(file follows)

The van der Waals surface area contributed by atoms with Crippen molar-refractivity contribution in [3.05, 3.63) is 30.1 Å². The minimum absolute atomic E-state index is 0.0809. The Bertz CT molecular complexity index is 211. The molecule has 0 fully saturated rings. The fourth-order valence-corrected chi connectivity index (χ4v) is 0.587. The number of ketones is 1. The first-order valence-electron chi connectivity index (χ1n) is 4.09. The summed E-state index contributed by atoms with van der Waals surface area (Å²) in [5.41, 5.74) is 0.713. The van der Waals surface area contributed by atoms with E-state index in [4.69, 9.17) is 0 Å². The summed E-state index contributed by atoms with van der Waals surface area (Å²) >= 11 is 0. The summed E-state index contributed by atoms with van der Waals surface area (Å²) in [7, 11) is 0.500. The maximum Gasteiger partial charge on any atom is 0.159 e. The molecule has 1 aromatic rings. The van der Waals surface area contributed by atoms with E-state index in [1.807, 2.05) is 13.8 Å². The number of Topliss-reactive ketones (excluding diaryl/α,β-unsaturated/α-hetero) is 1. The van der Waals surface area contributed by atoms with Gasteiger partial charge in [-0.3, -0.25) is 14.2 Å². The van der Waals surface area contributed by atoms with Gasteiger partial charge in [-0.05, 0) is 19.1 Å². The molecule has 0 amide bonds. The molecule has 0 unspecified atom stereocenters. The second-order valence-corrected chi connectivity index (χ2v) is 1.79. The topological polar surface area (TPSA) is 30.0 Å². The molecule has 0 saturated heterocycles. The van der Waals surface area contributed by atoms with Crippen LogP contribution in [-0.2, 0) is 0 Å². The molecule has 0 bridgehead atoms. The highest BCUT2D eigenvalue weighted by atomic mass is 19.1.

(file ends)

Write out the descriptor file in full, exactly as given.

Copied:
The van der Waals surface area contributed by atoms with Crippen molar-refractivity contribution in [3.05, 3.63) is 30.1 Å². The minimum absolute atomic E-state index is 0.0809. The Bertz CT molecular complexity index is 211. The molecule has 0 fully saturated rings. The fourth-order valence-corrected chi connectivity index (χ4v) is 0.587. The number of ketones is 1. The first-order valence-electron chi connectivity index (χ1n) is 4.09. The summed E-state index contributed by atoms with van der Waals surface area (Å²) in [5.41, 5.74) is 0.713. The van der Waals surface area contributed by atoms with E-state index in [4.69, 9.17) is 0 Å². The summed E-state index contributed by atoms with van der Waals surface area (Å²) >= 11 is 0. The summed E-state index contributed by atoms with van der Waals surface area (Å²) in [7, 11) is 0.500. The maximum Gasteiger partial charge on any atom is 0.159 e. The molecule has 1 aromatic rings. The van der Waals surface area contributed by atoms with E-state index in [1.807, 2.05) is 13.8 Å². The number of Topliss-reactive ketones (excluding diaryl/α,β-unsaturated/α-hetero) is 1. The van der Waals surface area contributed by atoms with Gasteiger partial charge in [-0.3, -0.25) is 14.2 Å². The van der Waals surface area contributed by atoms with Gasteiger partial charge in [-0.05, 0) is 19.1 Å². The molecule has 0 amide bonds. The molecule has 0 unspecified atom stereocenters. The second-order valence-corrected chi connectivity index (χ2v) is 1.79. The topological polar surface area (TPSA) is 30.0 Å². The molecule has 0 saturated heterocycles. The van der Waals surface area contributed by atoms with Crippen LogP contribution in [-0.2, 0) is 0 Å². The molecule has 0 bridgehead atoms. The highest BCUT2D eigenvalue weighted by atomic mass is 19.1.